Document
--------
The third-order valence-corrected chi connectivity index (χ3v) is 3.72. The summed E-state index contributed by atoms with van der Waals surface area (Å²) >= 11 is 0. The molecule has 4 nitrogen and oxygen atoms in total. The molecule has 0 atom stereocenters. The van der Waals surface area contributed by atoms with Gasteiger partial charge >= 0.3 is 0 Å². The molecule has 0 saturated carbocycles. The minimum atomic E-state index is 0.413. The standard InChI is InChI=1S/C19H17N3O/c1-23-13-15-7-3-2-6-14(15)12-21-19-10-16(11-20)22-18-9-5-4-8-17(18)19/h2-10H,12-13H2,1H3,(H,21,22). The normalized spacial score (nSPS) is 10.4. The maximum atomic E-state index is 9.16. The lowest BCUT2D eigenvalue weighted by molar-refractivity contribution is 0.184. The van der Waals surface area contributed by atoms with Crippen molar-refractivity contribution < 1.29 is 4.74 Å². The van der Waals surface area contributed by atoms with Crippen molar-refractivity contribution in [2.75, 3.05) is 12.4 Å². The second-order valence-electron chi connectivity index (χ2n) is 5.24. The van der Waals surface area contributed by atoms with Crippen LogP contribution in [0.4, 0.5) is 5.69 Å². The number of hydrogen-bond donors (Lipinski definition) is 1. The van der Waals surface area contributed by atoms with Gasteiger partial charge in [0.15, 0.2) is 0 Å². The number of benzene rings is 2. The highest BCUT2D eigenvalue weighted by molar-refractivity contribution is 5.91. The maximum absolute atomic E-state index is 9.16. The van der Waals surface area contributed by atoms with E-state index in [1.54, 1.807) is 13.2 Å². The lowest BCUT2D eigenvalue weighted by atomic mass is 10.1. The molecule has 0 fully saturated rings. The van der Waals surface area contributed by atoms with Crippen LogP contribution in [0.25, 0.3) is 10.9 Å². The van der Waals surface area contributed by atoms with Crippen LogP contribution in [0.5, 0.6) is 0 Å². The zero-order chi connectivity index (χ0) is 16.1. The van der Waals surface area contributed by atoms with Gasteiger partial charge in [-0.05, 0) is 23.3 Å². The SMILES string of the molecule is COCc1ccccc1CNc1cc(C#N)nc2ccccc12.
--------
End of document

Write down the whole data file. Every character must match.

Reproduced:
The third-order valence-corrected chi connectivity index (χ3v) is 3.72. The summed E-state index contributed by atoms with van der Waals surface area (Å²) >= 11 is 0. The molecule has 4 nitrogen and oxygen atoms in total. The molecule has 0 atom stereocenters. The van der Waals surface area contributed by atoms with Gasteiger partial charge >= 0.3 is 0 Å². The molecule has 0 saturated carbocycles. The minimum atomic E-state index is 0.413. The standard InChI is InChI=1S/C19H17N3O/c1-23-13-15-7-3-2-6-14(15)12-21-19-10-16(11-20)22-18-9-5-4-8-17(18)19/h2-10H,12-13H2,1H3,(H,21,22). The normalized spacial score (nSPS) is 10.4. The maximum atomic E-state index is 9.16. The lowest BCUT2D eigenvalue weighted by molar-refractivity contribution is 0.184. The van der Waals surface area contributed by atoms with Crippen molar-refractivity contribution < 1.29 is 4.74 Å². The van der Waals surface area contributed by atoms with Crippen molar-refractivity contribution in [2.75, 3.05) is 12.4 Å². The second-order valence-electron chi connectivity index (χ2n) is 5.24. The van der Waals surface area contributed by atoms with Crippen LogP contribution in [0.4, 0.5) is 5.69 Å². The number of hydrogen-bond donors (Lipinski definition) is 1. The van der Waals surface area contributed by atoms with Gasteiger partial charge in [0.15, 0.2) is 0 Å². The number of benzene rings is 2. The highest BCUT2D eigenvalue weighted by molar-refractivity contribution is 5.91. The maximum absolute atomic E-state index is 9.16. The van der Waals surface area contributed by atoms with E-state index in [1.54, 1.807) is 13.2 Å². The lowest BCUT2D eigenvalue weighted by atomic mass is 10.1. The molecule has 0 fully saturated rings. The van der Waals surface area contributed by atoms with Crippen LogP contribution in [0.25, 0.3) is 10.9 Å². The van der Waals surface area contributed by atoms with Crippen LogP contribution in [0.5, 0.6) is 0 Å². The zero-order chi connectivity index (χ0) is 16.1. The van der Waals surface area contributed by atoms with Gasteiger partial charge in [-0.05, 0) is 23.3 Å². The SMILES string of the molecule is COCc1ccccc1CNc1cc(C#N)nc2ccccc12.